Chafing. Often the ‘butt’ of the joke, that isn’t funny.

It’s not something we often see or something people often talk about, but it’s certainly something we feel.


Chafing can occur pretty much anywhere as a result of any sport (or anything), and there are lots of things that can cause chafing.

Chafing happens to your skin due to stress caused by friction and moisture. Your skin is made up of three distinct layers, the epidermis, dermis, and hypodermis, when subjected to friction and moisture these delicate layers of your skin wear away creating a chafing wound that can be anything from mild to severe.

I am sure everyone has experienced chafing at some point in their life but to describe it, it’s a feeling of sore, tender or raw skin that may sting, burn or have an itchy sensation. More severe cases of chafing can include broken skin, swelling, bleeding or blisters. For severe cases of chafing it is worth consulting a medical professional as this maybe due to an underlying health condition or my need medical treatment such as antibiotic creams.

Here are common places or causes of chafing.


One of the less known plights of Covid-19, we have had feedback from many doctors, nurses and key workers who have informed us of how wearing a face mask all day, every day is impacting their skin. This is because as we breathe, the masks traps in heat and moisture. Pressure from the fabric and straps of the mask can rub our cheeks, noses, behind our ears and chin, and cause our skin to chafe and feel irritated and sore.


A rash (or chafing) can occur when skin becomes irritated from the moisture and friction between a wetsuit and the skin. It is common for surfers, triathletes and open water swimmers to have a rash or chafing on their neck (which can occasionally look a little like a love bite).


A few years ago a friend of mine was training to run a marathon, he went out wearing a cotton t-shirt and part way through his run it started to rain. When he returned home he drew a ‘(‘ on his t-shirt across his stomach with a marker. He had chafed so badly due to the friction of his wet t-shirt, both of his nipples has bled through his t-shirt and he was able to make a sad face :-(


Probably not something that Victoria’s Secret would want to feature, but I have many friends who have suffered from chaffing ‘where the band rests, underneath’. The bit that experiences movement and is often sweaty, is a prime location for chafing and from experience, can be really sore.


Anti-chafe balms (or commonly known as chamois creams) were invented for saddle sore. Saddle sore occurs pretty much anywhere the cyclist comes in contact with the saddle. Chamois cream is the ‘butt’ of the joke I was referring to and over the years it has gained many nicknames. Saddle sore is usually a rash or chafing that has occurred from moisture, heat and friction from sitting on a bike.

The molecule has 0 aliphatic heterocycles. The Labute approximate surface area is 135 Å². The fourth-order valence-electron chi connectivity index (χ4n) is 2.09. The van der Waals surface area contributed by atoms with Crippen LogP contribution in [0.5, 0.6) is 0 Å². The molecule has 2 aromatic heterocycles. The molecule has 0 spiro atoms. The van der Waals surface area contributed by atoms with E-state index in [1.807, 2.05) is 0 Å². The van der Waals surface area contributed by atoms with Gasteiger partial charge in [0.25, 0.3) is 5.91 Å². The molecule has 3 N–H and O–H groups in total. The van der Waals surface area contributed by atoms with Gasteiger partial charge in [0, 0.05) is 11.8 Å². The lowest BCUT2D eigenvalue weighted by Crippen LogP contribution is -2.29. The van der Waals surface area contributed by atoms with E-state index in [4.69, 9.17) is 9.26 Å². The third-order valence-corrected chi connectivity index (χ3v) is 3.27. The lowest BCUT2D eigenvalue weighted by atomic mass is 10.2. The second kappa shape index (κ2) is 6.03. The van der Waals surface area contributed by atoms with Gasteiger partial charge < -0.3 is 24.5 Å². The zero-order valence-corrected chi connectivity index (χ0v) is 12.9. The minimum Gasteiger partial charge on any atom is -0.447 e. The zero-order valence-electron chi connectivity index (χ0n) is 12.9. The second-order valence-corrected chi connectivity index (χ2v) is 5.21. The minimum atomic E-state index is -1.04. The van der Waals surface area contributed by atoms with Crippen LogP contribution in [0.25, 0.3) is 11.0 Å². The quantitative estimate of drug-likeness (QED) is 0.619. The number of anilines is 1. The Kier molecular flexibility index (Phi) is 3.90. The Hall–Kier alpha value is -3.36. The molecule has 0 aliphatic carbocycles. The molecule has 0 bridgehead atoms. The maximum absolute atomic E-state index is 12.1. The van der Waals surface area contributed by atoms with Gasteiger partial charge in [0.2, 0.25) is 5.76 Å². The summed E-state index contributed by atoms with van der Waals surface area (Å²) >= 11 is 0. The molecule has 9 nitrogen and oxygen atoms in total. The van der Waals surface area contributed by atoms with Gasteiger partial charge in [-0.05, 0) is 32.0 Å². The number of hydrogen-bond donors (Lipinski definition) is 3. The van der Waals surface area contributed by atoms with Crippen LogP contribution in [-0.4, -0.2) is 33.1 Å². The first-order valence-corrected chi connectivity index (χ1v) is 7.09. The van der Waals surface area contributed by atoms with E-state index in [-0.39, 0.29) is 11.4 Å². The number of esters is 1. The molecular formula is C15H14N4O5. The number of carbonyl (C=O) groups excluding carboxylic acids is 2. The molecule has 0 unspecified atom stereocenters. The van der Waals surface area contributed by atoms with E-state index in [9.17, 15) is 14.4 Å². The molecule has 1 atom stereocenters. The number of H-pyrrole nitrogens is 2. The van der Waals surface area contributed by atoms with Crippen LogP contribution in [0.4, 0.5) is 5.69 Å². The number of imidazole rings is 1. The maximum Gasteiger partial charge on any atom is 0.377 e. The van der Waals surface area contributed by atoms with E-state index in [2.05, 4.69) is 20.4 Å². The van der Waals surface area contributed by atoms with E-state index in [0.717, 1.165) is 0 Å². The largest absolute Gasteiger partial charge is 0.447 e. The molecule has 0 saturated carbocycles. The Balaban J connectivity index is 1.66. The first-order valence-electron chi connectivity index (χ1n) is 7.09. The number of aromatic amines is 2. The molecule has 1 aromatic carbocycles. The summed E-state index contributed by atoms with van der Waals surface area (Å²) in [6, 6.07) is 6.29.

Inner thigh chafing is one of the most common areas chafing can occur. It happens when the skin between your thighs or groin rubs against skin or clothing. With each rub, friction builds and can cause small tears and damage along the skin’s surface. Especially during warmer weather because your skin is sweating.


Not the most common area of chafing, but definitely one of the worst I have incurred. Snowboarding in Austria one year, the seams on my knee pads came into direct contact with my knees during a full days ride. By the end of the day my knees were burning red and I had a small oozing blister just above the knee where the rubber gripper had been resting on my skin… never again will I ever wear knee pads directly on my skin without chafe balm!



Shoes can sometimes create the chafing trifecta, sweat, friction and rubbing. This in turn can cause chafed or blistered skin, particularly around the ankles and toes.


From experience there are three things you can do to help prevent chafing.


Avoid cotton or anything that doesn’t dry quickly. When looking for shorts look for tight fitting or compression shorts, sweat wicking, with flat seams. Built in padded shorts for cycling is also a good idea.

Buy good quality socks that fit properly and are not loose, also change them as often as you can as sweat is chafing’s best friend.


Our Chafe Stick is a lubricant which has been purposely designed to help prevent friction by creating a soothing barrier on the skin to help prevent chafing. Our ‘No Double Dipping’ Chafe Stick is a convenient and hygienic way to apply a soothing balm to areas which chafe.

Our chafe stick has been expertly crafted using these ingredients for their properties:
·       Black Seed Oil contains antibacterial and anti-inflammatory properties which can help to soothe irritation.
·       Cocoa Butter is intensively moisturising and has the rich buttery texture desired in any chamois cream, which enables our formulas to glide over the needed areas.
·       Hemp Seed Oil contains anti-inflammatory properties which can help to soothe irritation. Hemp seed oil can also aid skin hydration and repair.
·       Jojoba Wax is a plant-based alternative to beeswax which we use to help keep the balm in place once you’ve applied it. Jojoba Wax is similar in composition to our skin's natural oils or sebum.


Skin cells regenerate overnight and promote skin healing far more rapidly than during the day, this is a good time to fortify the skin and prevent any damage the following day by moisturising and drinking plenty of water.